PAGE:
An Orchestration of the Arts in Wallace Stevens’ “Peter Quince at the Clavier”

Part of the Analecta Husserliana book series (ANHU, volume 63)


Any discussion of the topic of “The Orchestration of the Arts: the Fullness of Life Expressed in Correspondence of Sound, Image, Color, Movement, Rhythm, Gesture, Word, Fragrance, Touch” must include reference to Wallace Stevens’ “Peter Quince at the Clavier,” for it begins with the idea that the clavier can produce, as it were, the music of many instruments, e.g., violin, cymbals, horns, etc., and that, in its turn, the music presents a complex of emotions springing from desire, with some critics suggesting its form is analogous to a musical form, such as the sonata. Its similarity to the topic does not stop there, for while the poem refers primarily to expression of music, its reference to Susanna and the Elders makes use of the (Apocryphal) narrative inserted in the Book of Daniel and to that story’s representations in painting, such as by Tintoretto. Then, its words also refer to colors, movements, fragrance, etc., these references making use of arts associated to these categories, e.g., painting, dance, and musical composition, and these, in turn, alluding perhaps to paintings by Tintoretto and Botticelli and to music by Bach. “The Orchestration of the Arts” is so exactly suited to this poem that it may be thought sufficient to simply present the poem in its entirety and to let it speak for itself. For example, the fifteen lines of the first section begin in the movement of fingers on the keyboard (of a clavier) to make music; it finds correspondence in music, sound, and feeling; it continues with the visual and tactile; and it makes a transition to Susanna and the Elders. Then, orchestrating all these, it returns to music again. This set of correspondence is associated with the erotic, both celibate and rapacious.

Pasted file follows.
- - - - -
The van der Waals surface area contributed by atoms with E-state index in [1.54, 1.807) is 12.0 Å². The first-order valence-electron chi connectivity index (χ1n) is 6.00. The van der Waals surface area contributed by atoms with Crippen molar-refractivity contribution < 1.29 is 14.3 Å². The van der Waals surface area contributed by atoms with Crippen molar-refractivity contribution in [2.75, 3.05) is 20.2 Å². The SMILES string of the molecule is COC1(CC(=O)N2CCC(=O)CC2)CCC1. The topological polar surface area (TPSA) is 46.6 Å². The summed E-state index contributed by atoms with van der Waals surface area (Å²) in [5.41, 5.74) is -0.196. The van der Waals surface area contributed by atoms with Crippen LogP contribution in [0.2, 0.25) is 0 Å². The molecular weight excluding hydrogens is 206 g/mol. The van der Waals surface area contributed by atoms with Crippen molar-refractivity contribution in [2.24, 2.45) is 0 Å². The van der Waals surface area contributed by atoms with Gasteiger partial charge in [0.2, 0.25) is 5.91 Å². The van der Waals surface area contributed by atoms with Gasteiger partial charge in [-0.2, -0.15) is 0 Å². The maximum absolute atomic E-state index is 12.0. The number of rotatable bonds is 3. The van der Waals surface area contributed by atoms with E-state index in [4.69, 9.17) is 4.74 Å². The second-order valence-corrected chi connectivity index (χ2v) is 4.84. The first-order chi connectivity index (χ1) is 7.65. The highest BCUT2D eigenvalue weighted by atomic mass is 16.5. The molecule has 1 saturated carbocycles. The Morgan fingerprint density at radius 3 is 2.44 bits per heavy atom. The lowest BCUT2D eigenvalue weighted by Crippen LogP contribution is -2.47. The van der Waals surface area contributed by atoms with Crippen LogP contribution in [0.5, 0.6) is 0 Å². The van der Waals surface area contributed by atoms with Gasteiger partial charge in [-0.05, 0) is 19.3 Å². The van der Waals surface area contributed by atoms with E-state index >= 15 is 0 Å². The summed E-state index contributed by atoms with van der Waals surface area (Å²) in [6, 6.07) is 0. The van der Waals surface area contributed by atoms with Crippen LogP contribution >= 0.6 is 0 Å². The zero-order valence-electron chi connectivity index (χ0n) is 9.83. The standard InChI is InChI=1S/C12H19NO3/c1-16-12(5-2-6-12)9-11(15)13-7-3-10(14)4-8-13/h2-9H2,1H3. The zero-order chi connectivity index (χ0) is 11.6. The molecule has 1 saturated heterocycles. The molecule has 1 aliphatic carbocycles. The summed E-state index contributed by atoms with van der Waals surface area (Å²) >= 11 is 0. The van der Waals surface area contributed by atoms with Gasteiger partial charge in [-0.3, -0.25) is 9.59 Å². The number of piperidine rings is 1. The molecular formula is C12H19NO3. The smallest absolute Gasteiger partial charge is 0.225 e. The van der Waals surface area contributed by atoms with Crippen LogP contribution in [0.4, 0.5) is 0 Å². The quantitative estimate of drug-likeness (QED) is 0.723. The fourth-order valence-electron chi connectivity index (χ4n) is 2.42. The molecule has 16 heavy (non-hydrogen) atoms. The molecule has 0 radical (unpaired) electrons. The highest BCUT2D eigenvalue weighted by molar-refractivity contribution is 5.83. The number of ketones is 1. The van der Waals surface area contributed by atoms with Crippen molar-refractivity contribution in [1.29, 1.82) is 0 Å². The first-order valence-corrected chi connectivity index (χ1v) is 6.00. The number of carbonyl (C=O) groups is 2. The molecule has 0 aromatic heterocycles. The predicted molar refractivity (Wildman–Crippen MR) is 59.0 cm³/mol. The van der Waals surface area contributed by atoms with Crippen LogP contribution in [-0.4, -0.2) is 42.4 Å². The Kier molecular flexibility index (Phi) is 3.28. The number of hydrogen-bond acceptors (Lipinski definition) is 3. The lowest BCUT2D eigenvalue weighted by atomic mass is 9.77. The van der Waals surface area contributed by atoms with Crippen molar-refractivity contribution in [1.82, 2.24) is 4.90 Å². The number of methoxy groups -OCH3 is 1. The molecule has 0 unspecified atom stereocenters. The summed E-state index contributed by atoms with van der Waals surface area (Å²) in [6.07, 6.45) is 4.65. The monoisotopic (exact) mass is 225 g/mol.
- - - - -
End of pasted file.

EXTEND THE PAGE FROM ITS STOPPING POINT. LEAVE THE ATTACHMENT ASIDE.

Musical Composition Transcendental Phenomenology Earth Compact Magic Potents White Elder 
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  1. 1.
    My translation of Baudelaire’s “Correspondences”: “La Nature est un temple ou de vivants pilliers/Laissent parfois sortir de confuses paroles:/L’homme y passe a travers des forets de symboles/ Qui l’obvservent avec des regards familier.// Comme de longs echos qui de loin se confondent/ Dans une tenebreuse et profonde unite,/ Vaste comme la nuit et comme la clarte,/ Les parfums, les couleurs, riches et triomphants,// 11 est des parfums frais comme des chairs d’enfants,/ Doux comme les hautbois, vers comme les praiaries,/-Et d’autres, corrompus, riches et triomphants,// Ayant 1”expansion des choses infinies,/ Comme l’ambre, le musc, le benjoin et l’encens,/ Qui chantent les transports de l’esprit at des sens.“Google Scholar
  2. 2.
    Enid Starkie, Baudelaire ( New York: G. P. Putnam’s Sons, 1933 ), p. 191.Google Scholar
  3. 3.
    Wallace Stevens, Opus Posthumous, ed. Milton J. Bates ( New York: A. A. Knopf, 1990 ) pp. 13–14.Google Scholar
  4. 4.
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  5. 5.
    Ralph Waldo Emerson, “The American Scholar” in Essays and Lectures, ed. Joel Porte (New York: Library of America, 1983 ), p. 62.Google Scholar
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  7. 7.
    David Carr, Introduction, to Edmund Husserl’s The Crisis of European Sciences and Transcendental Phenomenology: An Introduction to Phenomenological Philosophy, tr. D. Can (Evanston: Northwesern University Press, 1970), p. xxxvi.Google Scholar

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© Springer Science+Business Media Dordrecht 2000

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